In October 2016, Senegalese economist, musician and poet Felwine Sarr founded the “Ateliers de la Pensée”, the so-called workshops for thought, together his friend political scientist Achille Mbembe. Over four days in Dakar, they gathered together leading Senegalese intellectuals including Lydie Moudileno, Romuald Fonkoua and Nadia Yala Kisukidi for a long overdue theoretical exchange on the current issues that affect Africa – and thus also the future of planet Earth.
If “Western philosophy” is a pleonasm, how can common epistemes of contemporary thought be decolonised? If black people’s self-hatred in the aftermath of slavery has such a destructive effect, how can this force be weakened? What is the attraction of dystopias, and how does this attraction function in terms of the African continent’s potential? These are just some of the questions so clearly and brilliantly formulated in the workshop that it’s not possible to give simple answers to them. Bekolo documents and assembles scenes from this intellectual summit meeting to create a cinematic manifesto that aims to provoke a response far beyond the cinema auditorium.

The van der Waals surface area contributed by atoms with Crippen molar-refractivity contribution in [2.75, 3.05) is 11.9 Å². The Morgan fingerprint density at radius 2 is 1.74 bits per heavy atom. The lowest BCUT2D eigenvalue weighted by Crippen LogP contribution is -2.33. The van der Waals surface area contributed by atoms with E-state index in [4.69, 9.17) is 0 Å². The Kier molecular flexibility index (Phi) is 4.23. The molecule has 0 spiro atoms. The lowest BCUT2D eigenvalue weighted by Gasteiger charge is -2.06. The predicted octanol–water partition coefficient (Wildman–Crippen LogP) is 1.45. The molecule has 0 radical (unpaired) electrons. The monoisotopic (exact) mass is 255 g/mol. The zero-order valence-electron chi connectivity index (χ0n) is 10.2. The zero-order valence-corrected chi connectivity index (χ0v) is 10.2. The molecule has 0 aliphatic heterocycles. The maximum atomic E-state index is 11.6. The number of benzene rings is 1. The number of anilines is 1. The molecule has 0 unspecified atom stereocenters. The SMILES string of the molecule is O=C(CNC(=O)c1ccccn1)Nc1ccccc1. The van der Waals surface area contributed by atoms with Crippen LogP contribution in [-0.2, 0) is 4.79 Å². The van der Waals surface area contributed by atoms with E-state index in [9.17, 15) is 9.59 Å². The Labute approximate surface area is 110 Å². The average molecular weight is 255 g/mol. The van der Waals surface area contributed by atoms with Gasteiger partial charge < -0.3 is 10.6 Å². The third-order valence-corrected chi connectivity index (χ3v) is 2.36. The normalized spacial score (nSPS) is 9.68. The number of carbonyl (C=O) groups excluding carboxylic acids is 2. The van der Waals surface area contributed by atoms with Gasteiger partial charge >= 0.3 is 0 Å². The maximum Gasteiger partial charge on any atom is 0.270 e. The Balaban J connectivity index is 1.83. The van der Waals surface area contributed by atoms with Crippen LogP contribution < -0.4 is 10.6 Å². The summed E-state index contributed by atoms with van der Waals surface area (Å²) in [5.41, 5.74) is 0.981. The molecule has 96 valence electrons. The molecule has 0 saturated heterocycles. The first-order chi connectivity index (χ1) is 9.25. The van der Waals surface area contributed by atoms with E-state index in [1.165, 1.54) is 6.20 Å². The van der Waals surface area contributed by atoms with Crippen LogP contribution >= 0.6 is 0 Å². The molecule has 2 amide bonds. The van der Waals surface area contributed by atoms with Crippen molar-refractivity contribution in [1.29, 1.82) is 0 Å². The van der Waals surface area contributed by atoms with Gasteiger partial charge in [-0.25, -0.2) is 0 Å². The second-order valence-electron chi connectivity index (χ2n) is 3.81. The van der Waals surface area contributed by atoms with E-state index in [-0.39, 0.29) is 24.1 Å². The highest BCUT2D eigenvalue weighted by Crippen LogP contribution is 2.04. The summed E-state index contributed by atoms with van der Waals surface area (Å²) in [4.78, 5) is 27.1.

Documentary form104 min · Colour
Born in Yaoundé, Cameroon in 1966. He already garnered attention with his debut film Quartier Mozart (1992). Alongside his work as a film director, Bekolo writes and publishes, in addition to teaching at the University of North Carolina, Chapel Hill, and at Duke University.Filmography (selection)
1992 Quartier Mozart; 80 min. 1996 Le Complot d’Aristotle; 72 min. 2005 Les Saignantes; 92 min. 2013 Le Président; 72 min. 2015 Les Choses et les mots de Mudimbe; 243 min. 2016 Naked Reality; 62 min. 2017 Miraculous Weapons · Afrique, La pensée en mouvement Part 1